Of Banks, Charities and the Public Sector

February 10, 2009 4:44 PM

Until recently there were three roughly distinct sectors to the UK economy; the public, the private and the Orwellian sounding 'third' (consisting of charities and other non-profit groups). Political enthusiasm for out-sourcing services, the financial crisis and a current taste for bail-outs have, over time, come to blur the lines between these sectors. Indeed all of them now share an identical trait; they are all increasingly reliant on taxpayer funding.

It is a depressing reflection of our current circumstances that both so many banks and charities have to rely on taxpayers; many of the former can no longer make any money, many of the latter just can't raise it. Regardless of the reasons, the taxpayer has now stepped in to prop up both, with Government announcing last week that it would help charities with financial assistance of over £42 million. This is on top of the outstanding third sector commitments the Government has made over recent years, in its push to get it involved in the provision of public services.

While the amounts given to the banking industry and the third sector are not remotely comparable, the Government's involvement in all parts of British society is now firmly entrenched. To a greater or lesser extent, the future of the private, public and third sectors now rests in the state's hands. Unfortunately though, past experience tells us that those are clumsy hands indeed. The private sector understands efficiency and productivity, whereas those are still just aspirations in the public sector. The third sector knows that radical strategies are needed to help those most in need, while the public sector is still hamstrung by obsessions with targets and 'fairness'.

There are excellent people in all parts of the public sector, but as a whole it leaves much to be desired; waste, inefficiency and poor performance are endemic. So it is in all our interests to prevent the private and third sectors slipping into the grip of the state. Business will not be able to pick itself up if it is tied down with politically motivated prescriptions. Charities will lose sight of what it is they were set up to do if they become overly reliant on handouts from the taxpayer.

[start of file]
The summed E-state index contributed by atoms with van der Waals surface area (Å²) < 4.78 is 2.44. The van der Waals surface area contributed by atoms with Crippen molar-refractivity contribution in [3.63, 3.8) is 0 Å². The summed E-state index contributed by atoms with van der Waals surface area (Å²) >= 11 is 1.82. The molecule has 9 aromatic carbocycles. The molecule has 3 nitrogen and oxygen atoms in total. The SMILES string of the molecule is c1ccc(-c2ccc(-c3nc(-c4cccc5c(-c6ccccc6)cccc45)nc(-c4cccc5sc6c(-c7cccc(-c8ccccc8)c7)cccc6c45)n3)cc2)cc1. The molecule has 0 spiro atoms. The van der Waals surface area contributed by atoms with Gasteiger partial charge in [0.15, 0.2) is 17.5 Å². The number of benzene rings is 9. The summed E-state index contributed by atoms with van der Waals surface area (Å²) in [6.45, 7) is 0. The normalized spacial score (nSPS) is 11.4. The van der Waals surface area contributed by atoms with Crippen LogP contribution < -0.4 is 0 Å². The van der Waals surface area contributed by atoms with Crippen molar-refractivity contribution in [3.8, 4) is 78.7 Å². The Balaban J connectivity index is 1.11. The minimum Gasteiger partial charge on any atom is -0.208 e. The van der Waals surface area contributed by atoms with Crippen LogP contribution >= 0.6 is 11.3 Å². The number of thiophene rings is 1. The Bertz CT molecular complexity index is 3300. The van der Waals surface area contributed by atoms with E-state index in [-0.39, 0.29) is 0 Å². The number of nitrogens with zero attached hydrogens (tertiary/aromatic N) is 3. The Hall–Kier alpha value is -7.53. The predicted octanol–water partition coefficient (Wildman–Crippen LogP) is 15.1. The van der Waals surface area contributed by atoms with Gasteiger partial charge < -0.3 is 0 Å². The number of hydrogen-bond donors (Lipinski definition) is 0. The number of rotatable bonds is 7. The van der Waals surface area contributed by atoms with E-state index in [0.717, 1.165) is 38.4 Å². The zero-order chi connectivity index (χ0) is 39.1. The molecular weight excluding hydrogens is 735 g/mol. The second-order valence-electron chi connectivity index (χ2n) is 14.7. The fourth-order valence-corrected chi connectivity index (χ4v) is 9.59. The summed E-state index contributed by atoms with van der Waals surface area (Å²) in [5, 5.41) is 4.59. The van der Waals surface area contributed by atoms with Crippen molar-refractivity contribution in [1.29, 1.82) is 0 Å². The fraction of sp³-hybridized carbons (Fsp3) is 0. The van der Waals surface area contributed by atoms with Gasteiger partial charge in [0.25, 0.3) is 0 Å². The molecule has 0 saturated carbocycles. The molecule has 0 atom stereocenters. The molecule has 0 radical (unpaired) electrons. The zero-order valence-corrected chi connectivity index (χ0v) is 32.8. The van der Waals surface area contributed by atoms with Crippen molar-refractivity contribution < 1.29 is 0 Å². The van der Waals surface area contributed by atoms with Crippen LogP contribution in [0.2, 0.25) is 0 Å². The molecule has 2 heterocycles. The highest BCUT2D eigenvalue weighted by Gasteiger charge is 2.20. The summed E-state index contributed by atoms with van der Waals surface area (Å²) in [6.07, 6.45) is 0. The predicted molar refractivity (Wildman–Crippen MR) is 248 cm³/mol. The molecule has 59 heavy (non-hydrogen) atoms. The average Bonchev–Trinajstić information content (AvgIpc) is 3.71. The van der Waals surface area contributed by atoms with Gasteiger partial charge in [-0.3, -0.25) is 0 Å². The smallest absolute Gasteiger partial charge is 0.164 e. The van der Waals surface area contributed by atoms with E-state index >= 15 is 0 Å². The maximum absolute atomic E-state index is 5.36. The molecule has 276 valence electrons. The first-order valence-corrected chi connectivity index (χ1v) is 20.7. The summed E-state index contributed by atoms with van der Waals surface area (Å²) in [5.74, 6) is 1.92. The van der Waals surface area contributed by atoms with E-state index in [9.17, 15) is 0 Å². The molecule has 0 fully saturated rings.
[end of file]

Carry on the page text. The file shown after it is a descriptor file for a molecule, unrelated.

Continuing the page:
Until recently there were three roughly distinct sectors to the UK economy; the public, the private and the Orwellian sounding 'third' (consisting of charities and other non-profit groups). Political enthusiasm for out-sourcing services, the financial crisis and a current taste for bail-outs have, over time, come to blur the lines between these sectors. Indeed all of them now share an identical trait; they are all increasingly reliant on taxpayer funding.

It is a depressing reflection of our current circumstances that both so many banks and charities have to rely on taxpayers; many of the former can no longer make any money, many of the latter just can't raise it. Regardless of the reasons, the taxpayer has now stepped in to prop up both, with Government announcing last week that it would help charities with financial assistance of over £42 million. This is on top of the outstanding third sector commitments the Government has made over recent years, in its push to get it involved in the provision of public services.

While the amounts given to the banking industry and the third sector are not remotely comparable, the Government's involvement in all parts of British society is now firmly entrenched. To a greater or lesser extent, the future of the private, public and third sectors now rests in the state's hands. Unfortunately though, past experience tells us that those are clumsy hands indeed. The private sector understands efficiency and productivity, whereas those are still just aspirations in the public sector. The third sector knows that radical strategies are needed to help those most in need, while the public sector is still hamstrung by obsessions with targets and 'fairness'.

There are excellent people in all parts of the public sector, but as a whole it leaves much to be desired; waste, inefficiency and poor performance are endemic. So it is in all our interests to prevent the private and third sectors slipping into the grip of the state. Business will not be able to pick itself up if it is tied down with politically motivated prescriptions. Charities will lose sight of what it is they were set up to do if they become overly reliant on handouts from the taxpayer.

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